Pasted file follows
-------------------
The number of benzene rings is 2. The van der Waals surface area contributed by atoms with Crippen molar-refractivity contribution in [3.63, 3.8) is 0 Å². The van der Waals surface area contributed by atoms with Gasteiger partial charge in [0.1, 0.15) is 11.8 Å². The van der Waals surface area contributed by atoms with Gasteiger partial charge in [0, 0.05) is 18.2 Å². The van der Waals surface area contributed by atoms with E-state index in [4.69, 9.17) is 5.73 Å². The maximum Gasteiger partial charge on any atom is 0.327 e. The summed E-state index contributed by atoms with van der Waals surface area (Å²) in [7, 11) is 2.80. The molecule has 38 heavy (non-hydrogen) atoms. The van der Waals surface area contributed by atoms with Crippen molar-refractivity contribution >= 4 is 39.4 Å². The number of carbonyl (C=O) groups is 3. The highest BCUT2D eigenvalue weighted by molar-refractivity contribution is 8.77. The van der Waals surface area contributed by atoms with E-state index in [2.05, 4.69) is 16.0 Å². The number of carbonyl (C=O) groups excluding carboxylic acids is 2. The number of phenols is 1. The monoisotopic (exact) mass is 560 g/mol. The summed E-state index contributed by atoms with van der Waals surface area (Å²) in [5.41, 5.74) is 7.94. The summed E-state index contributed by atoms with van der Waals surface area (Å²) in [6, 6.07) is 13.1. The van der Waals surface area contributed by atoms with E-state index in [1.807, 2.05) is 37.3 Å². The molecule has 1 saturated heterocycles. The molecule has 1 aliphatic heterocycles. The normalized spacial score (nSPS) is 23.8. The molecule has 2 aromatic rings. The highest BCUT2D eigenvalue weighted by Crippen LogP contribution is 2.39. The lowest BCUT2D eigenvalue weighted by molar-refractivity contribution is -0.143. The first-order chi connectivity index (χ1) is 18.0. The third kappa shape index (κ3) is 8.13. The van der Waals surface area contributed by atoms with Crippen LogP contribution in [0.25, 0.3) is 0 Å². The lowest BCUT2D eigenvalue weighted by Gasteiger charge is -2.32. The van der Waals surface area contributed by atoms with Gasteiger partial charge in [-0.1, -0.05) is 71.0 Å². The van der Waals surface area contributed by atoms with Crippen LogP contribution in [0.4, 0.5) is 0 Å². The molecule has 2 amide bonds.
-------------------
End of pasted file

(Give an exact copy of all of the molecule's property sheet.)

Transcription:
The number of benzene rings is 2. The van der Waals surface area contributed by atoms with Crippen molar-refractivity contribution in [3.63, 3.8) is 0 Å². The van der Waals surface area contributed by atoms with Gasteiger partial charge in [0.1, 0.15) is 11.8 Å². The van der Waals surface area contributed by atoms with Gasteiger partial charge in [0, 0.05) is 18.2 Å². The van der Waals surface area contributed by atoms with E-state index in [4.69, 9.17) is 5.73 Å². The maximum Gasteiger partial charge on any atom is 0.327 e. The summed E-state index contributed by atoms with van der Waals surface area (Å²) in [7, 11) is 2.80. The molecule has 38 heavy (non-hydrogen) atoms. The van der Waals surface area contributed by atoms with Crippen molar-refractivity contribution >= 4 is 39.4 Å². The number of carbonyl (C=O) groups is 3. The highest BCUT2D eigenvalue weighted by molar-refractivity contribution is 8.77. The van der Waals surface area contributed by atoms with E-state index in [2.05, 4.69) is 16.0 Å². The number of carbonyl (C=O) groups excluding carboxylic acids is 2. The number of phenols is 1. The monoisotopic (exact) mass is 560 g/mol. The summed E-state index contributed by atoms with van der Waals surface area (Å²) in [5.41, 5.74) is 7.94. The summed E-state index contributed by atoms with van der Waals surface area (Å²) in [6, 6.07) is 13.1. The van der Waals surface area contributed by atoms with E-state index in [1.807, 2.05) is 37.3 Å². The molecule has 1 saturated heterocycles. The molecule has 1 aliphatic heterocycles. The normalized spacial score (nSPS) is 23.8. The molecule has 2 aromatic rings. The highest BCUT2D eigenvalue weighted by Crippen LogP contribution is 2.39. The lowest BCUT2D eigenvalue weighted by molar-refractivity contribution is -0.143. The first-order chi connectivity index (χ1) is 18.0. The third kappa shape index (κ3) is 8.13. The van der Waals surface area contributed by atoms with Crippen LogP contribution in [0.25, 0.3) is 0 Å². The lowest BCUT2D eigenvalue weighted by Gasteiger charge is -2.32. The van der Waals surface area contributed by atoms with Gasteiger partial charge in [-0.1, -0.05) is 71.0 Å². The van der Waals surface area contributed by atoms with Crippen LogP contribution in [0.4, 0.5) is 0 Å². The molecule has 2 amide bonds.